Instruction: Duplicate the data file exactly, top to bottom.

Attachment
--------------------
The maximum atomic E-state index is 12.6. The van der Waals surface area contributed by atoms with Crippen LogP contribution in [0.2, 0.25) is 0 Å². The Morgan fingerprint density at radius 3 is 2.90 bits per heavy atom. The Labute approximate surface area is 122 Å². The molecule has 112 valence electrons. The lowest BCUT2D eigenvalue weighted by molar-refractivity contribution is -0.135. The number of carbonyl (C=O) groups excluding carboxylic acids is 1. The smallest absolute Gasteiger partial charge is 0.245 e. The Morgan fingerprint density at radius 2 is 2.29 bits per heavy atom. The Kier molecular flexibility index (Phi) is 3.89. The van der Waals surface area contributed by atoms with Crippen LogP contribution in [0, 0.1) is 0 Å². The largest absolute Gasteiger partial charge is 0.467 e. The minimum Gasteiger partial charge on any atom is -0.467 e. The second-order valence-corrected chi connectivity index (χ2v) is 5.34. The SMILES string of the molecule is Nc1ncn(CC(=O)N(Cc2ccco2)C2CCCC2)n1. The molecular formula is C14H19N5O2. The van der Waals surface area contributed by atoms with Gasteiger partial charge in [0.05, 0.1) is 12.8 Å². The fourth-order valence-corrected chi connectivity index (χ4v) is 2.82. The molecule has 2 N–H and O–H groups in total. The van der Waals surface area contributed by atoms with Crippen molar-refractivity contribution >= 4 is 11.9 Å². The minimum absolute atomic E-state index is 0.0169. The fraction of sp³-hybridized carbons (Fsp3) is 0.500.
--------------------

The maximum atomic E-state index is 12.6. The van der Waals surface area contributed by atoms with Crippen LogP contribution in [0.2, 0.25) is 0 Å². The Morgan fingerprint density at radius 3 is 2.90 bits per heavy atom. The Labute approximate surface area is 122 Å². The molecule has 112 valence electrons. The lowest BCUT2D eigenvalue weighted by molar-refractivity contribution is -0.135. The number of carbonyl (C=O) groups excluding carboxylic acids is 1. The smallest absolute Gasteiger partial charge is 0.245 e. The Morgan fingerprint density at radius 2 is 2.29 bits per heavy atom. The Kier molecular flexibility index (Phi) is 3.89. The van der Waals surface area contributed by atoms with Crippen LogP contribution in [0, 0.1) is 0 Å². The largest absolute Gasteiger partial charge is 0.467 e. The minimum Gasteiger partial charge on any atom is -0.467 e. The second-order valence-corrected chi connectivity index (χ2v) is 5.34. The SMILES string of the molecule is Nc1ncn(CC(=O)N(Cc2ccco2)C2CCCC2)n1. The molecular formula is C14H19N5O2. The van der Waals surface area contributed by atoms with Gasteiger partial charge in [0.05, 0.1) is 12.8 Å². The fourth-order valence-corrected chi connectivity index (χ4v) is 2.82. The molecule has 2 N–H and O–H groups in total. The van der Waals surface area contributed by atoms with Crippen molar-refractivity contribution >= 4 is 11.9 Å². The minimum absolute atomic E-state index is 0.0169. The fraction of sp³-hybridized carbons (Fsp3) is 0.500.